Anyway, it clearly shows the initial success of the German operation.

Art
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Re: Questions about Stalingrad

Postby Art » 19 Feb 2017 15:51

The 17.917 prisoners of the first paragraph are probably included in the 57.800 prisoners of the second paragraph, aren't they?

Obviously they are.

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Re: Questions about Stalingrad

Postby Art » 19 Feb 2017 20:42

Ok, prisoners captured by AOK 6 in July-October 1942 (all the area, not Stalingrad only):

11-21.7 - about 11 000
22.7 - 549
23.7 - 298
24.7 - 139
25.7 - 127
27.7 - 2 512
28.7 - 704
29.7 - 3 043
30.7 - 2 357
31.7 - 3 124
1.8 - 2 256
Total 16 704 POWs taken 23.7-1.8
3.8 - 1 454
4.8 - 390
5.8 - 803
6.8 - 263
7.8 - 263
Total 1-10.8 - 15 652 POWs
12.8 - 3 908
13.8 - 965
14.8 - 606
16.8 - about 10 000
15.8-17.8 - 12 835 cumulative
15.8-18.8 - 15 030
15.8-19.8 - 16 649
15.8-20.8 - 17 087
15.8-21.8 - 22 566
21-27.8 - 14 594 total
28.8 - 539
29.8 - 1 400
30.8 - 1 152
31.8 - 614
1.9 - 823
2 and 3.9 - 918
4.9 - 2 171
5.9 - 1 433
6.9 - 1 052
7.9 - 643
8.9 - 1 132
9.9 - 1 751
10.9 - 1 186
11.9 - 1 347
12.9 - 1 292
13.9 - 464
14.9 - 867
15.9 - 1 023
16.9 - 465
17.9 - 1 566
18.9 - 1 334
19.9 - 1 878
20.9 - 2 159 (beginning from the night 18/19.9)
21.9 - 562
22.9 - 1 169
23.9 - 669
24.9 - 825
25.9 - 701
26.9 - 1 368
27.9 - 881
28.9 - 1 005
29.9 - 691
30.9 - 1 008
1.10 - 484
2.10 - 456
3.10 - 601
4.10 - 509
5.10 - 522
6.10 - 499
7.10 - 1 598
8.10 - 753
9.10 - 84
10.10 - 84
11.10 - 74
12.10 - 94
13.10 - 84
14.10 - 68
15.10 - 439
16.10 - 1 112
17.10 - 496
18.10 - 1 041
19.10 - 614
20.10 - 322

From daily intelligence summaries of the Army's staff, Russian translation posted online:
http://nordrigel.livejournal.com/tag/aok.6
We have a somewhat higher sum for 13.9-16.10 than according to the army's war diary, but an adequate match more or less.
One should also consider prisoners captured by the Pz. AOK 4. For information according to the same source 6 Army captured 203 774 prisoners in May-July 1942 (Kharkov and operation "Blau")

xsli
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Re: Questions about Stalingrad

Postby xsli » 23 Jul 2017 20:17

Beevor said "All that we can be fairly sure of is that just under 52,000 members of the Sixth Army had died between 22 November and 7 January, but it is not stated how many of these were Hiwis." Given total Hiwi number at the is 20,000-30,000 at the beginning of Kessel, the dead Germans should be no more than 50,000.

If we use his initial trapped number of 290,000, subtracting Hiwi/Romanians/Italians, then initial Germans trapped should be over 250,000. Since Beevor's number of deaths (~50,000) should include all 6th Army's deaths (42.11.22-43.01.07), adding the max POW 120,000, flown out 25,000-27,000 - then where are the rest (255,000-120,000-50,000-25,000=60,000) go? My guess is that the 60,000 MIA went dead during and after the siege (there are reports of pocket Germans in late March) are not counted. If so, the reported death is less than half of actual deaths - does that mean Germans being too conservative in counting the deaths?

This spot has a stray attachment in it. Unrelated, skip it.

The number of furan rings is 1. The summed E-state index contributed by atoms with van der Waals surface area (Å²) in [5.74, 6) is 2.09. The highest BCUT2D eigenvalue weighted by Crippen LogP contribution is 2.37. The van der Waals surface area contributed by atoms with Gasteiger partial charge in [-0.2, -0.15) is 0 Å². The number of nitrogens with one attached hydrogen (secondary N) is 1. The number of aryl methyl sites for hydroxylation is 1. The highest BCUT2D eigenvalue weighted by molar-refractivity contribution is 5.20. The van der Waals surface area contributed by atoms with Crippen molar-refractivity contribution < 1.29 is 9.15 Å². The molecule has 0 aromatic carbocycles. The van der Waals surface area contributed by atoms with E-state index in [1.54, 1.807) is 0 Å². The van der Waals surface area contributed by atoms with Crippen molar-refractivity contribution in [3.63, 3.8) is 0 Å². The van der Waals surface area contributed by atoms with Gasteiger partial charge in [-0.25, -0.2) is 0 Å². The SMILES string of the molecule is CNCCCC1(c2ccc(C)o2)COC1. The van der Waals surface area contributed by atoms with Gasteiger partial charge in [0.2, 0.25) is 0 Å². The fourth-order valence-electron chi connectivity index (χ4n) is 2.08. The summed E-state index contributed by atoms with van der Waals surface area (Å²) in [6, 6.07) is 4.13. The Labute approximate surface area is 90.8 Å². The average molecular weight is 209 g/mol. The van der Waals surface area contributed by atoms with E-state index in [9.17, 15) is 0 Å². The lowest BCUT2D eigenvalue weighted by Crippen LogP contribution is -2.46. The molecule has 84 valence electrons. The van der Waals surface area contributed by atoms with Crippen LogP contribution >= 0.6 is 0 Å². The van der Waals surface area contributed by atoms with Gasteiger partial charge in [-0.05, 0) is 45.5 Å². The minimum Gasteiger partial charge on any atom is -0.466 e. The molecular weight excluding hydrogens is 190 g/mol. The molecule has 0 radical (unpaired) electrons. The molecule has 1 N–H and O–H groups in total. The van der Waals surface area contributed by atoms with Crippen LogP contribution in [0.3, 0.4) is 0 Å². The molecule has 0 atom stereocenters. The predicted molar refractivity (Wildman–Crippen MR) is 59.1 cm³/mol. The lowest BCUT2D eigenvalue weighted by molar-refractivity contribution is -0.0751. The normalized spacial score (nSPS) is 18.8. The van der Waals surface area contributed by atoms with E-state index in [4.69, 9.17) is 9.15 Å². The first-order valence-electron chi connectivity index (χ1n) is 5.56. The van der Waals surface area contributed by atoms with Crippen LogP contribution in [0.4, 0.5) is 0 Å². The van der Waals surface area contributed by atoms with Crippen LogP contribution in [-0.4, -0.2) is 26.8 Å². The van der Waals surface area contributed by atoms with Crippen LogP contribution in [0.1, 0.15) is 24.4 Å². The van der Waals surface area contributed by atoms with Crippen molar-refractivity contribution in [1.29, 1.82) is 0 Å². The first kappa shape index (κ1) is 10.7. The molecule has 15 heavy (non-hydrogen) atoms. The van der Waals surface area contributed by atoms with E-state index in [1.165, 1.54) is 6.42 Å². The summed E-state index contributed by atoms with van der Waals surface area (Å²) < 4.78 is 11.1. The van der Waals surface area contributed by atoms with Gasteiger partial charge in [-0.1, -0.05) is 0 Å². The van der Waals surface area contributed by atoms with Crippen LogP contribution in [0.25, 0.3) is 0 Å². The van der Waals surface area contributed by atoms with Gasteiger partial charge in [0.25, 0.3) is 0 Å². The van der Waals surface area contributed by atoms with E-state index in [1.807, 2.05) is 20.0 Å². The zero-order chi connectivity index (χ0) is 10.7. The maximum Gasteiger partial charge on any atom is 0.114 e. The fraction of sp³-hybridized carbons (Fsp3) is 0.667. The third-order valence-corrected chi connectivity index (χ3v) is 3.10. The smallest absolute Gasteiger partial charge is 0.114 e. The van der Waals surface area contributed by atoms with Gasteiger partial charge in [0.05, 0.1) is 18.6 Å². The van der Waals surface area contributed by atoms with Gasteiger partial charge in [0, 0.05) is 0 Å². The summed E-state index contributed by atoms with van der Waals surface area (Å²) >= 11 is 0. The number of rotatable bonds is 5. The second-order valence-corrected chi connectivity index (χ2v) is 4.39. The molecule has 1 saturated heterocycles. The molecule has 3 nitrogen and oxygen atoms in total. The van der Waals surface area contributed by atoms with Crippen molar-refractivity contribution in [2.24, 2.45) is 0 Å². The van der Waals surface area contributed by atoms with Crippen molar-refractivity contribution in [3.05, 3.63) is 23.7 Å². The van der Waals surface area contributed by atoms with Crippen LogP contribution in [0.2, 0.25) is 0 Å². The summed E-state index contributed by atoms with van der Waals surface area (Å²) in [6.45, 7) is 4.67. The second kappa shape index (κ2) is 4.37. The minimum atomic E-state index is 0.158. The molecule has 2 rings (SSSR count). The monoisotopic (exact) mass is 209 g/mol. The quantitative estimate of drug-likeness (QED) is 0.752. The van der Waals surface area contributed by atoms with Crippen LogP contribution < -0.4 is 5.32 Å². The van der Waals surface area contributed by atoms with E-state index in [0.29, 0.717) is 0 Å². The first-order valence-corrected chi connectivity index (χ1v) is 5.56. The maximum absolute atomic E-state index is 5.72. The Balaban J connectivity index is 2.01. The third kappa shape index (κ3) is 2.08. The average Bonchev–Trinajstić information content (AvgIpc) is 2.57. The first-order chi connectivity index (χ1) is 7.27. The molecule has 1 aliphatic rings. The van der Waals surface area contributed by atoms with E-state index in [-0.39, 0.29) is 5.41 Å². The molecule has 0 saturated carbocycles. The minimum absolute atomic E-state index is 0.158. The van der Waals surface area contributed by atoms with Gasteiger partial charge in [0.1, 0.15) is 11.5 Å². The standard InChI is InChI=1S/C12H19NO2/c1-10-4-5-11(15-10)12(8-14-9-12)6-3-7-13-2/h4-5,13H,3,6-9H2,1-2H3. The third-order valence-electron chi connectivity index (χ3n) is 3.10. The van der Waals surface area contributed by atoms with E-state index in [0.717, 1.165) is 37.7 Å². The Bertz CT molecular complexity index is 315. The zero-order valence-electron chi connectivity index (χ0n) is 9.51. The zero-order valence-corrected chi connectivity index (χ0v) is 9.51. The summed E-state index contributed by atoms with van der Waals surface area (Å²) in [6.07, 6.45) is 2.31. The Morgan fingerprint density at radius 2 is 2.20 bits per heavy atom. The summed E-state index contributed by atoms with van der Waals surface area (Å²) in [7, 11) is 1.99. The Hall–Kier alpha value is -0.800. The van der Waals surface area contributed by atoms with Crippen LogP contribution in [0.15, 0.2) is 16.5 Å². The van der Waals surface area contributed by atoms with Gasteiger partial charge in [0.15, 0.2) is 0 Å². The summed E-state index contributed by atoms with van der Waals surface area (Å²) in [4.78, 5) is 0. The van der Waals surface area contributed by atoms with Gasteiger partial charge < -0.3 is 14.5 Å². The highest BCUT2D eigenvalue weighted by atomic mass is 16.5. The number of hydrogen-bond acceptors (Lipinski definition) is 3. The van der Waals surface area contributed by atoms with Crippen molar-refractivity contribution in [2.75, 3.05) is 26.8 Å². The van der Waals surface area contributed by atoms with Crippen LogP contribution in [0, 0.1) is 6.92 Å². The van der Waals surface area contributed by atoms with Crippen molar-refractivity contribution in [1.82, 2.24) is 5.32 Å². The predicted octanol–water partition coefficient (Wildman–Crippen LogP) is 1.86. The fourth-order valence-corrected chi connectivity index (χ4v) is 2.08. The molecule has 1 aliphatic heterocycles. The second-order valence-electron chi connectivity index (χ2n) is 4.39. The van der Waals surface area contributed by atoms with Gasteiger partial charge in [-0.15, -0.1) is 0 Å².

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Re: Questions about Stalingrad

Postby Stiltzkin » 24 Jul 2017 02:28

too conservative in counting the deaths

Define deaths. KIA is not a "death" but is defined as a battle fallen before evacuation and part of "bloody casualties". Death can be anything from accident, fatality, frozen, executed, starved to died of wounds etc. Contrary to popular belief KIAs lower during city fighting. Urban warfare favours the invader (if he enjoys superior firepower), causes a delay during operations and opens up a possibility of isolation (which occured).The encirclement is the reason for the high attrition rate the Wehrmacht sustained. Stalingrad was edged into peoples heads as this legendary battle, the fame notwithstanding. The Romanians and Italians suffered a terrible fate during Case Blue.
German KIA rose on the other hand steadily at the end of the war. The number of deaths in the Wehrmacht was disproportionally high during the Stalingrad operation (due to the cauldron and also certainly due to Rzhev-Sychevka in that particular quarter), but some of the claims are almost absurd. The vicinity of Stalingrad is actually more important than the city fighting itself. 100,000 KIA inside the city centre is therefore highly unlikely. KIA are usually 19-21% of total casualties (KIA+WIA+MIA), this would mean that the Wehrmacht would have sustained 500,000 casualties during this period, it would therefore surpass German casualties for the entire operation.
In total there might have been that many deaths during the operation if you sum up all axis nations losses, but that would not be exclusively tied to the city.
In any way you will not be able to establish an exact overview, because reports are unreliable under such circumstances, so in order to assess the total casualties you might look at the fatalities with Nachmeldungen (late registrations). Up to mid 1943 we can assume that most of them were indeed registered (due to a lull after the 3rd Kharkov) even though certain units were completely annihilated.

date, Accumulated monthly losses, total accumulated, difference
Nov. 1942 1.851.853, 1.893.447, 41.594
Dez. 1942 1.937.922, 2.008.023, 70.101
Jan. 1943 2.021.394, 2.095.461, 74.067